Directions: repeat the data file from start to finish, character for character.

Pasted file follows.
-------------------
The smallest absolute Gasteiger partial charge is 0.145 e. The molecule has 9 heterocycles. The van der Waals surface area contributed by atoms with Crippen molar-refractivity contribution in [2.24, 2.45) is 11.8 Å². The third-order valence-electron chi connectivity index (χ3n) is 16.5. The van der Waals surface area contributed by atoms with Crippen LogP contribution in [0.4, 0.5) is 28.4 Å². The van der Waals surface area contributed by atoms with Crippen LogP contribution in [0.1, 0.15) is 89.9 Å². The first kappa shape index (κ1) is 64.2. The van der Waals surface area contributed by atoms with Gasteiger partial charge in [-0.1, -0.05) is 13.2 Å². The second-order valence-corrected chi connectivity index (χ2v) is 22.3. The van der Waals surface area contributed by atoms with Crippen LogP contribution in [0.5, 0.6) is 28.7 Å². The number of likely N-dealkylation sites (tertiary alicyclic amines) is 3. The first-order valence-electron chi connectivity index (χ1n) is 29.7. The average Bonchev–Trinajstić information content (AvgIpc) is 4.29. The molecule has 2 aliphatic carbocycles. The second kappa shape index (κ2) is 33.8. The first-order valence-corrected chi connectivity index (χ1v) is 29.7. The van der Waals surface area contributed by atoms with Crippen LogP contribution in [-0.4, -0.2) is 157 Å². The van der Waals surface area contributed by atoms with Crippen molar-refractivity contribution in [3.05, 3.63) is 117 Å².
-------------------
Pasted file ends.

The smallest absolute Gasteiger partial charge is 0.145 e. The molecule has 9 heterocycles. The van der Waals surface area contributed by atoms with Crippen molar-refractivity contribution in [2.24, 2.45) is 11.8 Å². The third-order valence-electron chi connectivity index (χ3n) is 16.5. The van der Waals surface area contributed by atoms with Crippen LogP contribution in [0.4, 0.5) is 28.4 Å². The van der Waals surface area contributed by atoms with Crippen LogP contribution in [0.1, 0.15) is 89.9 Å². The first kappa shape index (κ1) is 64.2. The van der Waals surface area contributed by atoms with Gasteiger partial charge in [-0.1, -0.05) is 13.2 Å². The second-order valence-corrected chi connectivity index (χ2v) is 22.3. The van der Waals surface area contributed by atoms with Crippen LogP contribution in [0.5, 0.6) is 28.7 Å². The number of likely N-dealkylation sites (tertiary alicyclic amines) is 3. The first-order valence-electron chi connectivity index (χ1n) is 29.7. The average Bonchev–Trinajstić information content (AvgIpc) is 4.29. The molecule has 2 aliphatic carbocycles. The second kappa shape index (κ2) is 33.8. The first-order valence-corrected chi connectivity index (χ1v) is 29.7. The van der Waals surface area contributed by atoms with Crippen LogP contribution in [-0.4, -0.2) is 157 Å². The van der Waals surface area contributed by atoms with Crippen molar-refractivity contribution in [3.05, 3.63) is 117 Å².